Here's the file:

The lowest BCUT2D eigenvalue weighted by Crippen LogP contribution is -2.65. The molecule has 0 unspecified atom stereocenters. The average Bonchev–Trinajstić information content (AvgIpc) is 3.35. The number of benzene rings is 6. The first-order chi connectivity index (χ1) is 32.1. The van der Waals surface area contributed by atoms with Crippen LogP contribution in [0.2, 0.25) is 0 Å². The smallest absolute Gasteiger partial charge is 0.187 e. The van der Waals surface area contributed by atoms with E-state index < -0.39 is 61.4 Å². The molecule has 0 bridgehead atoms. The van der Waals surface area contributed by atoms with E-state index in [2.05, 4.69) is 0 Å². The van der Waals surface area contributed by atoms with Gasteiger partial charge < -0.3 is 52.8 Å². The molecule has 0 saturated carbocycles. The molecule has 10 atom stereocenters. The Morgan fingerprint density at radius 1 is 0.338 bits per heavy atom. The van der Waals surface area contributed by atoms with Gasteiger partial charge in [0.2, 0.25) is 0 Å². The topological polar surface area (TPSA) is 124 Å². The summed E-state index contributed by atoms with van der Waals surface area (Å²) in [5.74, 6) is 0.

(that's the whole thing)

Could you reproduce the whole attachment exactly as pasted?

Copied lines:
The lowest BCUT2D eigenvalue weighted by Crippen LogP contribution is -2.65. The molecule has 0 unspecified atom stereocenters. The average Bonchev–Trinajstić information content (AvgIpc) is 3.35. The number of benzene rings is 6. The first-order chi connectivity index (χ1) is 32.1. The van der Waals surface area contributed by atoms with Crippen LogP contribution in [0.2, 0.25) is 0 Å². The smallest absolute Gasteiger partial charge is 0.187 e. The van der Waals surface area contributed by atoms with E-state index < -0.39 is 61.4 Å². The molecule has 0 bridgehead atoms. The van der Waals surface area contributed by atoms with E-state index in [2.05, 4.69) is 0 Å². The van der Waals surface area contributed by atoms with Gasteiger partial charge < -0.3 is 52.8 Å². The molecule has 0 saturated carbocycles. The molecule has 10 atom stereocenters. The Morgan fingerprint density at radius 1 is 0.338 bits per heavy atom. The van der Waals surface area contributed by atoms with Gasteiger partial charge in [0.2, 0.25) is 0 Å². The topological polar surface area (TPSA) is 124 Å². The summed E-state index contributed by atoms with van der Waals surface area (Å²) in [5.74, 6) is 0.